The foundation could have held back funding to wait to see what happened during the executive transition. Instead, it intentionally invested in ACY to make the transition a success. Explained Rafael Lopez, who was at the time an associate director at Annie E. Casey Foundation, “The composition of talent in our field is changing daily. We need to be supporters of organizations that do the hardest work on the ground, and we must recognize infrastructure changes as critical. Our field historically sees professional development as a luxury, but you can’t address the toughest challenges without leaders to drive change.”

3. Make sufficient investments in your grantees’ infrastructure, organizational capacity, and long-term planning. This might include providing multiyear funding, paying for the true costs of running programs, and offering core operating support. It does no one any good if your grantees don’t have enough funds to operate efficiently and to effectively pursue their mission and goals. 

4. Support the competition. There’s generally not a lot of “competition” in philanthropy, but there is in business. Corporate funders express an abundance mindset when they invest in projects regardless of whether that investment also helps their competition. For example, when Blue Shield of California ended the year with a surplus, it created a $20 million grantmaking program to support accountable care organizations at 18 California hospitals, health systems, clinics, and physician organizations. They celebrated the fact that it would benefit even their competitor insurance companies. They had their eyes on the prize of serving underserved populations, reducing health care costs, and enhancing the quality of care 

How Will You Know If You Are Embracing an Abundance Mindset? 

As you adopt these practices, how will you know when you and your organization are successfully making the transition from a scarcity mindset to an abundance mindset? When you or the people in your organization have an abundance mindset, you’ll routinely hear questions and statements like these: 

  • Who are the top experts in the country (or world) who can advise us? 
  • How much more impact can we have if we add additional capacity to our funding initiative? 
  • Who are the best people we can get and what is the most strategic use of their time?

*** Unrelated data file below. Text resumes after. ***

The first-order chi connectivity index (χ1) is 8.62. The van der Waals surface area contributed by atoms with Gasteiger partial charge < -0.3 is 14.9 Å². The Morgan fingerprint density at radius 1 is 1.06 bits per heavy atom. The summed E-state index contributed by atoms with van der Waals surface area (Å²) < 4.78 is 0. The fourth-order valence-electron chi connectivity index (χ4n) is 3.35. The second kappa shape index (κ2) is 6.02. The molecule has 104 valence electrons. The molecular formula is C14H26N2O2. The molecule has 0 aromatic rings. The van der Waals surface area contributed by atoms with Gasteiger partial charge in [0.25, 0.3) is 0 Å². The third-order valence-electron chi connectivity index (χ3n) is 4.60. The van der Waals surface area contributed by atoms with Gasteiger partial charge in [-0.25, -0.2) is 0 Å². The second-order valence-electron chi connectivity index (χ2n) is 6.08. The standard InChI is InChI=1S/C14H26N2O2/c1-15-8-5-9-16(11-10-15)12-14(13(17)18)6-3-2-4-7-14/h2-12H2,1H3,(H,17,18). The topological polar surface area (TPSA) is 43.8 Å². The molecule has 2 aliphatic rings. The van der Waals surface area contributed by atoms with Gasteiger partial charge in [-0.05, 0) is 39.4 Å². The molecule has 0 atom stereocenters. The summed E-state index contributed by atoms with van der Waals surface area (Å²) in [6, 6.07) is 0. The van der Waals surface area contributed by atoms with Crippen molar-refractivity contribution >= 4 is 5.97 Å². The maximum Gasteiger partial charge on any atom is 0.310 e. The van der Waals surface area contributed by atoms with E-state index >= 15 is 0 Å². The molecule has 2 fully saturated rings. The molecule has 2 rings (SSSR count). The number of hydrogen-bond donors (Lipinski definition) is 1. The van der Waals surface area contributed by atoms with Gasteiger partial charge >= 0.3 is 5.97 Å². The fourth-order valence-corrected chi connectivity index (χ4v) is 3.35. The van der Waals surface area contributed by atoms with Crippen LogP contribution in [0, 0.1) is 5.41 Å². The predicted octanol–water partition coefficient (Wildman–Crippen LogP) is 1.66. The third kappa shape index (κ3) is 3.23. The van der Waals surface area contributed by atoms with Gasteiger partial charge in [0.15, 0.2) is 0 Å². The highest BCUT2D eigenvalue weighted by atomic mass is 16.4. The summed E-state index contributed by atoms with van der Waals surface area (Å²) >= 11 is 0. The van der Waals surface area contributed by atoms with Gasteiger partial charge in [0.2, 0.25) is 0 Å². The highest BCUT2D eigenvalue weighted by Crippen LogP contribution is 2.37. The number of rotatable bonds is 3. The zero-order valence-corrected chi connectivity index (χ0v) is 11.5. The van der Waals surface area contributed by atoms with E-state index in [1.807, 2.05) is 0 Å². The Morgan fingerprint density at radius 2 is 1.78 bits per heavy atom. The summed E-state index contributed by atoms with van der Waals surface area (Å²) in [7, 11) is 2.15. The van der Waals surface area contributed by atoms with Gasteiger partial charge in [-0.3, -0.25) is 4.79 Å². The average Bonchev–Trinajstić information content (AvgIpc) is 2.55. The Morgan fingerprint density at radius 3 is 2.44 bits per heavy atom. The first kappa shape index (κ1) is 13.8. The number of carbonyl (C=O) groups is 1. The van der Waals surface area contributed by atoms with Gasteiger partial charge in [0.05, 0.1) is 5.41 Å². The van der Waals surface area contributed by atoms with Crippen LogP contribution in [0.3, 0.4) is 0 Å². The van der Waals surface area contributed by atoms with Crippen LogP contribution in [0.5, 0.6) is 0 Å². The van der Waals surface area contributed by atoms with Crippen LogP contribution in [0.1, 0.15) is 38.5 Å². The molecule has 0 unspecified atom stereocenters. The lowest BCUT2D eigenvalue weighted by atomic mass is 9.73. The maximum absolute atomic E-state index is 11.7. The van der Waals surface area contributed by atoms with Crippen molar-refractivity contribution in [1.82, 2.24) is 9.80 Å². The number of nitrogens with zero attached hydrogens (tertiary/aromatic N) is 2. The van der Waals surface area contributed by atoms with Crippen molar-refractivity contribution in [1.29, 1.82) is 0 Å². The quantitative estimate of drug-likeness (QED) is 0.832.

• If our program was to become a national model, what would that look like? What can we put in place now to accomplish that? 
  • If we really want to make a difference on this issue, we need to make a multiyear commitment (because we understand that change takes time). 
  • What tools, resources, or technology will help our grantees become more effective? 
  • Let’s magnify our impact by leveraging relationships and partners. 
  • It’s OK if our corporate funding initiative also benefits our competitors. It will improve outcomes for everyone, and we will learn a lot. 
  • Let’s talk with our grantees to better understand their experience with us so that we can improve. 

Once you start hearing comments like these, and seeing the improved outcomes they lead to, you’ll wonder how you ever managed in the “bad old days” of a scarcity mentality. And as your abundance mindset becomes strong, you’ll know the value of the standard airline advice to “Put your own oxygen mask on first.” 

You can’t help others unless you help yourself!

If you are wondering what investments you might need to make in yourself, your philanthropy, or your grantees, let’s talk! I’m happy to jump on a call with you to discuss what you want to accomplish, what’s holding you back, and what changes you can make to increase your impact and joy. Just schedule a call with me today!

 

Kris is a sought after philanthropy advisor, expert and award-winning author. She has helped over 90 foundations and philanthropists strategically allocate and assess over half a billion dollars in grants and gifts.